President Trump pardoned Michael Flynn, his first national security advisor, who pleaded guilty to lying to the FBI about his contacts with Russian officials — the first of several clemency actions Trump is expected to take before he leaves office on Jan. 20.
“It is my Great Honor to announce that General Michael T. Flynn has been granted a Full Pardon. Congratulations to @GenFlynn and his wonderful family, I know you will now have a truly fantastic Thanksgiving!” Trump tweeted Wednesday.
The president has consistently argued that his 2016 presidential victory was undermined by the FBI’s investigation into whether his campaign colluded with the Kremlin. He is also reportedly weighing pardoning former campaign official Paul Manafort.
Trump already commuted the sentence of longtime political operative and confidante Roger Stone, who was convicted of obstructing the House’s probe into whether Trump operatives cooperated with Russia before the 2016 election.
Trump commuted Stone’s sentence in July, days before he was to begin serving 40 months in prison.
Flynn, a retired Army lieutenant general, pleaded guilty in December 2017 to lying to FBI agents about the conversations he had with then-Russian Ambassador Sergey Kislyak.
Flynn later tried to withdraw that plea ahead of sentencing, claiming he did not intentionally lie.
In a statement, White House Press Secretary Kayleigh McEnany said, “General Flynn should not require a pardon. He is an innocent man. ”
McEnany argued that Flynn’s case should make Americans wary of the power of federal intelligence agencies.
“While today’s action sets right an injustice against an innocent man and an American hero, it should also serve as a reminder to all of us that we must remain vigilant over those in whom we place our trust and confidence,” McEnany said.
“The people who sit atop our intelligence and law enforcement agencies have tremendous power to affect the lives of their fellow citizens. The American people must always take care to scrutinize their actions, to hold them accountable, and to ensure that they use their immense power to uphold the rule of law rather than to harass, persecute, and jail their political opponents in pursuit of partisan political agendas.”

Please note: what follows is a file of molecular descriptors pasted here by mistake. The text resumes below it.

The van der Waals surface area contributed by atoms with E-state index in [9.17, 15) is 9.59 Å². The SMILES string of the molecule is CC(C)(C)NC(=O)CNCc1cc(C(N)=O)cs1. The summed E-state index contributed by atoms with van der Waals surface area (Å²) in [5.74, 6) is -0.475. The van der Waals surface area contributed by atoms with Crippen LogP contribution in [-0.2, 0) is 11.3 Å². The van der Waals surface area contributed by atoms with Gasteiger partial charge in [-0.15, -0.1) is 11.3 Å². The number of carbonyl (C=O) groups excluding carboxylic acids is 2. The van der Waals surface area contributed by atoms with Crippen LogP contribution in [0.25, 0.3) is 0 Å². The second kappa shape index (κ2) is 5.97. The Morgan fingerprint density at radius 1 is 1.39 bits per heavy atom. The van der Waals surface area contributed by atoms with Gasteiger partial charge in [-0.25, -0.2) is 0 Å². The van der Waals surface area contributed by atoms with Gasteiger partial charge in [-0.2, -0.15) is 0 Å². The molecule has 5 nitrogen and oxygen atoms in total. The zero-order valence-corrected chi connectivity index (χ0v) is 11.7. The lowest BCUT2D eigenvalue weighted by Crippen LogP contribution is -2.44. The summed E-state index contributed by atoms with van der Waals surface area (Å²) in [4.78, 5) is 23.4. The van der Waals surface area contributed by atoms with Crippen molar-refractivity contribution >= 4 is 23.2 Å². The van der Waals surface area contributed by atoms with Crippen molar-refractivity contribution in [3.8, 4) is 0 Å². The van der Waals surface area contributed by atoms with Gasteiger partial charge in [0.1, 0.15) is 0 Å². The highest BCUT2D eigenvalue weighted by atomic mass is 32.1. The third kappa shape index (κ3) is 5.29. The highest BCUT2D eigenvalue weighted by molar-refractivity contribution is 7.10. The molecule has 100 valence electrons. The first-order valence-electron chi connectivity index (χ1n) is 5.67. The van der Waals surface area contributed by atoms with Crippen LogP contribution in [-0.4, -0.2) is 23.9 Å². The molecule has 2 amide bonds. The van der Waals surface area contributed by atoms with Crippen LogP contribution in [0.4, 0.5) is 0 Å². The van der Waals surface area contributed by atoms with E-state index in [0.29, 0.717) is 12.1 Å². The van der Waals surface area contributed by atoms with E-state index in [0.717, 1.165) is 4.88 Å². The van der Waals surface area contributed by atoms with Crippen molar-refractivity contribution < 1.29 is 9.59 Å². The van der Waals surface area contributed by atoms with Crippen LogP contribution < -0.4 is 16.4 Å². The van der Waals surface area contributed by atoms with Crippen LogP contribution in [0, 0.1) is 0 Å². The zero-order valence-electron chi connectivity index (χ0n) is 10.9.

The president fired Flynn in February 2017 after it came to light that Flynn’s contact with Kislyak was concealed from Vice President Mike Pence. Flynn had been on the job for just 24 days.
According to the charges, Flynn denied that he privately asked Kislyak in December 2016 not to escalate the situation by retaliating against President Barack Obama’s move to toss 35 Russian diplomats over Russia’s meddling in the 2016 election.
The Justice Department in May moved to drop Flynn’s case before sentencing, arguing that FBI agents had no reason to interview him and any lies he told were not material.
But a federal appeals court in Washington declined to order the dismissal, which as of Wednesday remained pending before US District Judge Emmet Sullivan.
President-elect Joe Biden allegedly suggested the never-used Logan Act of 1799 as a rationale to keep open an investigation of Flynn that the FBI was prepared to close. The Logan Act bans ordinary citizens from conducting foreign diplomacy. It has never resulted in a conviction and is widely considered unconstitutional.
A Jan. 4, 2017, note attributed to disgraced FBI official Peter Strzok, who interviewed Flynn weeks later, says “VP: Logan Act.”
Transcripts of the calls between Flynn and Kislyak were released in May and show Flynn did discuss with the Russian ambassador both sanctions and a UN vote. But Republicans said the transcripts showed “there was nothing improper” about the substance of the calls, which Flynn made with the knowledge of other Trump transition officials.
In late April, Trump claimed that Flynn had been “essentially exonerated” of lying to the FBI after documents were released as part of a re-examination of his case showing the then-counterintelligence director of the bureau openly questioned whether the agency’s “goal” was to “get [Flynn] to lie.”
“He’s in the process of being exonerated if you looked at those notes from yesterday. That was total exoneration,” Trump said of the newly revealed information at the time. “These were dirty, filthy cops at the top of the FBI, and you know the names better than I do. And they were dishonest people.”
The president has issued 27 pardons and 11 commutations during his four years in office.
He pardoned former NYPD Commissioner Bernie Kerik and commuted the prison sentence of former Illinois Gov. Rod Blagojevich.
The president has also talked about pardoning figures ranging from anti-surveillance NSA whistleblower Edward Snowden to “Tiger King” Joe Exotic.